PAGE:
Austin Photo Imaging did the print on Aluminum, and it came out great. If you have not been to this shop for printing, you should go. They do fantastic work.
Anyway so Stephanie Johnson was kind enough to take a shot of me with the print, so that I could show it. Thanks Stephanie!
The print that we donated is the first fine art print I have place for sale by auction. It is approx. 30×20, and is a 1 of 1 at that size on Aluminum. We will never print this image at that size on that material again. After the print is sold, I will meet with the new owners to discuss how it will hang in their home, and give them the certificate.
Event photography is one of the best outlets I have. It is sort of like street photography sometimes. I get to photograph people who are relaxed and generally having a good time, and they usually volunteer. The most pressure is the complete lack of light or someone who has had a few too many, or the occasional oversight of a good pair of earplugs near the stage. Usually, I get the job done, stay out of the way, make sure I fill the shot list and down the road I go. When I get it right, no one really thinks about me or what I am doing, and if the client is happy with the images it is all good.
So I do have a bit of sage advise for people who want to do event photography, “comedians are tricky.” I mean, Sixpence None the Richer did not invite me to sing Kiss Me with Leigh Nash, and Jack Nicklaus did not ask me advice on his putt, but what you cannot tell from this frame is that I had somehow become part of the act.
Now, I know what you are thinking, this should make me happy, I am always cracking jokes, especially about myself, and I love to give a chuckle to someone at any time, but at this point, not so much. At this moment I am trying to be like a kid in 1940, seen but not heard. The set up works like this, I had taken shots of the crowd and some couples and the warm up act, and so it came time for Kevin Nealon to take the stage. I got up close to take a few shots and then get away from the stage so the paying guests could enjoy the show, and I guess due to the fact that I am not the smallest event photographer to ever live, or the fact that I have two amazing Nikon bodies thrown over my shoulders, or just that he was blinded by my bald head… any way he noticed that I was there and began to mug for the camera. Thankfully, I was not really a bother to him, but it did make me lose my ability to blend in so to speak.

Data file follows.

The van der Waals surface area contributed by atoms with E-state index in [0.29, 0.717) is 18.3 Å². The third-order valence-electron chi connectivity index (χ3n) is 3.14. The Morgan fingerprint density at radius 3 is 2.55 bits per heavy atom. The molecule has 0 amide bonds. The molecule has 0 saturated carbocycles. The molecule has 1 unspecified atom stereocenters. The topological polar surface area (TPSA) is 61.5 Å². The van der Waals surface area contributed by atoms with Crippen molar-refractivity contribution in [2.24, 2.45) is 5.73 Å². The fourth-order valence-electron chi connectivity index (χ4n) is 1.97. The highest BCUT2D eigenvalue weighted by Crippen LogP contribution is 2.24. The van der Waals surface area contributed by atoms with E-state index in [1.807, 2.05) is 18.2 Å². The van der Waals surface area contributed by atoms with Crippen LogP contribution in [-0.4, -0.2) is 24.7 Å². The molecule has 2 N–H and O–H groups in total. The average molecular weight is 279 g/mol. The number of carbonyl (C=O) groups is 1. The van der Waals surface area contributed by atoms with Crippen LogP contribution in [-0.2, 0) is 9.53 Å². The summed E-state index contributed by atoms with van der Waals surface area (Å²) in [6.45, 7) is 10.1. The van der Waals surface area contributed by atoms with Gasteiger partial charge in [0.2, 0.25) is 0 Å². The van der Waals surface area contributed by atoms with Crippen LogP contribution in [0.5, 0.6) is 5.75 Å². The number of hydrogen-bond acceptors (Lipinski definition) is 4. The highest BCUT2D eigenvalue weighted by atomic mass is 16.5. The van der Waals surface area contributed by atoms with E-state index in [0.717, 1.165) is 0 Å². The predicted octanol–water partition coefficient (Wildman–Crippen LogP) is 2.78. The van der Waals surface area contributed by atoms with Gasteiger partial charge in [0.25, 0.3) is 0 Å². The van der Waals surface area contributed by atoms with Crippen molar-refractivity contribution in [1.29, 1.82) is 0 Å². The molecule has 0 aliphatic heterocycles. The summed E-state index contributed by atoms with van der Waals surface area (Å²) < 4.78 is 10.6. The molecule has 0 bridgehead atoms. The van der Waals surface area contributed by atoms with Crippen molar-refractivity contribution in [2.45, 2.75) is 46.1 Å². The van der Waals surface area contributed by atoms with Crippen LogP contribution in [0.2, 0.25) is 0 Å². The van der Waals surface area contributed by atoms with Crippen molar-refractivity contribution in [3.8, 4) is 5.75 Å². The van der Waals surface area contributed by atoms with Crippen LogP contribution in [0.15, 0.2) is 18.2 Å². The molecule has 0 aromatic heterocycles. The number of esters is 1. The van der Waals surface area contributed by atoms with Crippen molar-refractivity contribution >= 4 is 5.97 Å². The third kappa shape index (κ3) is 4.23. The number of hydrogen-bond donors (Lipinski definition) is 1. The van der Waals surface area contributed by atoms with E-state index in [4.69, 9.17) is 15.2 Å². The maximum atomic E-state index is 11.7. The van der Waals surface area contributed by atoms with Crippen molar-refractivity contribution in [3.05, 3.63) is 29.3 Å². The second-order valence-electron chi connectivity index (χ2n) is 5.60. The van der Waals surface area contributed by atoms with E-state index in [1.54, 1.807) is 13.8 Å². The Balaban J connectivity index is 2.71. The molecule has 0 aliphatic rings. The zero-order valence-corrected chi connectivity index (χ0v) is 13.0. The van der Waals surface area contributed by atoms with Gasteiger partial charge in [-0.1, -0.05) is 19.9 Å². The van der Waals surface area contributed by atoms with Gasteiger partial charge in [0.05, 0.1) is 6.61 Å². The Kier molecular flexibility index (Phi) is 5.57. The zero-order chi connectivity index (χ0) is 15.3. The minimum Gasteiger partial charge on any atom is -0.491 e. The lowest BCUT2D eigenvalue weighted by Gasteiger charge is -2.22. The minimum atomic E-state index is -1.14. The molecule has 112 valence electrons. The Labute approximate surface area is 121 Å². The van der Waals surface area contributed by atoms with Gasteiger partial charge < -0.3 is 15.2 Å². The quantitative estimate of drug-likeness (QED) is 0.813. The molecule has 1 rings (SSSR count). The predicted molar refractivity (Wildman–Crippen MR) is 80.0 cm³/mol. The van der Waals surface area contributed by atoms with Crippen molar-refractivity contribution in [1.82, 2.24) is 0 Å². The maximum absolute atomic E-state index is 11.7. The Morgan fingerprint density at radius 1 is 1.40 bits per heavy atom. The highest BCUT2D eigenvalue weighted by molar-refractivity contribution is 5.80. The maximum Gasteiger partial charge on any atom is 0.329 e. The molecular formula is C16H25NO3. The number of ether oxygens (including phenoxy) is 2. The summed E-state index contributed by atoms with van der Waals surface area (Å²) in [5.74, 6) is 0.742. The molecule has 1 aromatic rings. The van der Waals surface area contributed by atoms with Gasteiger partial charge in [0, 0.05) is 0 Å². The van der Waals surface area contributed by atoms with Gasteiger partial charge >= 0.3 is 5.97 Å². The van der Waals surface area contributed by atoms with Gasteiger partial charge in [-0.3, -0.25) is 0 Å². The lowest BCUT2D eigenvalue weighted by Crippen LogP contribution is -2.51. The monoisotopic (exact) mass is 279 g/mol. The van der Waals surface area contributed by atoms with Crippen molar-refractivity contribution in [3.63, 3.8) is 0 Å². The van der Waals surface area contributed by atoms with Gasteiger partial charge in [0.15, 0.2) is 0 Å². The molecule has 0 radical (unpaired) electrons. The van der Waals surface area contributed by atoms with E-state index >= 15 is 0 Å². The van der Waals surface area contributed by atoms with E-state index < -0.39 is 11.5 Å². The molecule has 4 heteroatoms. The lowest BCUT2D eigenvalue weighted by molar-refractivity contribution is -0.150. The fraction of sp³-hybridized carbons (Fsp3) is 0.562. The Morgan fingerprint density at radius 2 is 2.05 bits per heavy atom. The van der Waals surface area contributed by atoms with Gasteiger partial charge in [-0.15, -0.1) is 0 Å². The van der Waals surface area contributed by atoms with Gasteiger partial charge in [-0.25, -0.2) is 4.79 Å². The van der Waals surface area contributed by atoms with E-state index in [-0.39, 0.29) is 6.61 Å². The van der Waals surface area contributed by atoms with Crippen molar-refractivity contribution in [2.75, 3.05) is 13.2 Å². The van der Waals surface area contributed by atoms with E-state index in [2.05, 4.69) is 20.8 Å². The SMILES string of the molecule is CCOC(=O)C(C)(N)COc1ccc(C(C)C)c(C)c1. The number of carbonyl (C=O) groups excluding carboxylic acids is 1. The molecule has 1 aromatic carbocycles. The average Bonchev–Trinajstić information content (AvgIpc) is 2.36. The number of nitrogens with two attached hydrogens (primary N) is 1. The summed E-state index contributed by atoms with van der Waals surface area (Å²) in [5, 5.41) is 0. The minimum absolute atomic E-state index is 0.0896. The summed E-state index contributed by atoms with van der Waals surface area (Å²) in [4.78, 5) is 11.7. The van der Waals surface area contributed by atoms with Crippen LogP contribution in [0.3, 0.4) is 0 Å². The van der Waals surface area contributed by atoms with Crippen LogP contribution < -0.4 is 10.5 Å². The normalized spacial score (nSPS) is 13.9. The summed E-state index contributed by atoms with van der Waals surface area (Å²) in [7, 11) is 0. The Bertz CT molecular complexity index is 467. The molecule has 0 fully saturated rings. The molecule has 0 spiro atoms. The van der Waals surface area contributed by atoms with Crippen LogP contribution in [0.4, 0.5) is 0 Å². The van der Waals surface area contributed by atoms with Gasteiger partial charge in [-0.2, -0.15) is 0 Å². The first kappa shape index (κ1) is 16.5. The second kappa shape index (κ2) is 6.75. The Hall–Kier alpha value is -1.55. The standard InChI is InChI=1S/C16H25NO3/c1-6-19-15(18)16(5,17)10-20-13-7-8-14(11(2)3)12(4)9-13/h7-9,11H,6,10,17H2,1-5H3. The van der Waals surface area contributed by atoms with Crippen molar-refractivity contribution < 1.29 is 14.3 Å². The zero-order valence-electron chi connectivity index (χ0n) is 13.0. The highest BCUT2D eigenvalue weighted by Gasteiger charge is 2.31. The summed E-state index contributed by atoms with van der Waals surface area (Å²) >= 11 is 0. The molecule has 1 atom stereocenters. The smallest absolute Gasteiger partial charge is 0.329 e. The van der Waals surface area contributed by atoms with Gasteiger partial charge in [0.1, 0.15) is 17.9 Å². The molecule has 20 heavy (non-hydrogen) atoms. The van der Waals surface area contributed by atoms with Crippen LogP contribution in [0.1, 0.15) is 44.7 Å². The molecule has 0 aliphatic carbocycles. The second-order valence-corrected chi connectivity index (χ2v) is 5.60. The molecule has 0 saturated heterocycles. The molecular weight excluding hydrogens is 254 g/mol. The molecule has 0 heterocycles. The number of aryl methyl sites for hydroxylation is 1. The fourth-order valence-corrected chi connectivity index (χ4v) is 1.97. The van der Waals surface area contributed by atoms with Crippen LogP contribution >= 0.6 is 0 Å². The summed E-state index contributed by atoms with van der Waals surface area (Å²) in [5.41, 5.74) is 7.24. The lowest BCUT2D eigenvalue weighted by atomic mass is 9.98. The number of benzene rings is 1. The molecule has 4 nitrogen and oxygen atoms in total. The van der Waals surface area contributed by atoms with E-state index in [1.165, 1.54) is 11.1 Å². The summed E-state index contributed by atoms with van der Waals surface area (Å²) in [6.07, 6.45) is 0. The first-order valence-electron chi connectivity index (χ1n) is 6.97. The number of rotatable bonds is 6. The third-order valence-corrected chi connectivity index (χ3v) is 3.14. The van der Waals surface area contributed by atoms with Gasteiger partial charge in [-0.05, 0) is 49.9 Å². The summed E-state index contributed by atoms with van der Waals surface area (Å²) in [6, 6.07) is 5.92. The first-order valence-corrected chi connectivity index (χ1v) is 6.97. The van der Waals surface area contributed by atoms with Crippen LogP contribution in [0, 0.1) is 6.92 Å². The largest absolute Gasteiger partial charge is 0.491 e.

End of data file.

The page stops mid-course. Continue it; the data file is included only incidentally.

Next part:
After I sort of got out of the line of fire, he saw me again off to the side, and he points at me and says the best line about a photographer anyone said all evening.
He’s got one of those good cameras, a Black One!
Kevin Nealon everybody.
One other thing, Kevin is a Nikon guy, so that makes up for everything. After the show he has figured out that it is faster and better for everyone, if he has someone take photos of him at the autograph table with his fans, and then post them on his website, so that everyone gets to shake hands, and no one has to figure out someone else’s camera. What a brilliant guy.
This site uses the Bigcommerce WordPress Plugin